The Ballpark Frank sculpture is the centerpiece of my "What is America" series. It’s carved from limestone (the bun) and red travertine (the hot dog) and weighs 300 pounds. The bun is carved out of a single piece of stone and tinted with my signature technique for staining stone which I use in most of my realism work. The hot dog was carved from a solid piece of claret-colored stone, topped with "mustard" and placed inside the bun - a feat that wasn’t easy! Summer Barbecue was inspired by a fond childhood memory of my neighbors who used to invite me over to their house for a barbecue during the summer. The food and the friendships represent the best of America. As for the condiments such as mayonnaise and ketchup - you can always find them in most American restaurants and diners so to me, they are part of American culture. Although I’ll admit I don't like condiments and don’t even have them in my house! For these works of art, I am simply "the artist as an observer" of American culture.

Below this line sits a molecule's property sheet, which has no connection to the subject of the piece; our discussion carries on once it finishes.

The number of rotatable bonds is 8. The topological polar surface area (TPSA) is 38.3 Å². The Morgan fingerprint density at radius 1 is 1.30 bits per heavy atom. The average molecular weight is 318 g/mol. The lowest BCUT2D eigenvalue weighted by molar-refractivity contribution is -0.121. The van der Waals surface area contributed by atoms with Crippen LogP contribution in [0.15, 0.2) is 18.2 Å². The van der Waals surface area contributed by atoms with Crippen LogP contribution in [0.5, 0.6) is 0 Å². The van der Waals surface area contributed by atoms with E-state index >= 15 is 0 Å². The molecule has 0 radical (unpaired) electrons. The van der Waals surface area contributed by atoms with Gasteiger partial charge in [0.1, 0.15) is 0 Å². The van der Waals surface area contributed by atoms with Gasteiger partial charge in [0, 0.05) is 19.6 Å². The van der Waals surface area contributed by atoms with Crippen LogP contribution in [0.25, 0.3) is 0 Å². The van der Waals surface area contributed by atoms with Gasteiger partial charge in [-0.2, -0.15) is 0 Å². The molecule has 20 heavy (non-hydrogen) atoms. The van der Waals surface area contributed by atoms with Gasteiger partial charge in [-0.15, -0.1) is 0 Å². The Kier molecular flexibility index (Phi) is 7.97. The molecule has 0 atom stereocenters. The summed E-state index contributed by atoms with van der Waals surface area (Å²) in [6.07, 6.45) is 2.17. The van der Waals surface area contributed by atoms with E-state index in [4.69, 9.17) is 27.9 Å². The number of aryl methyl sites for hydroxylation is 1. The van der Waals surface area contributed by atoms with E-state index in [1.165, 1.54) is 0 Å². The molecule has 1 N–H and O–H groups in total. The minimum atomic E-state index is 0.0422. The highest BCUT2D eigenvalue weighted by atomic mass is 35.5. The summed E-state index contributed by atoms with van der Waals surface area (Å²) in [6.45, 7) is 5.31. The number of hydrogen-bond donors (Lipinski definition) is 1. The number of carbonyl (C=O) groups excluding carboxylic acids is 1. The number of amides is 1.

1. You've been working on some symbols of America, from the Boots and Jeans series to liquor bottles, Oreo biscuits, and the M&M series. Why and how do America and its culture affect your work?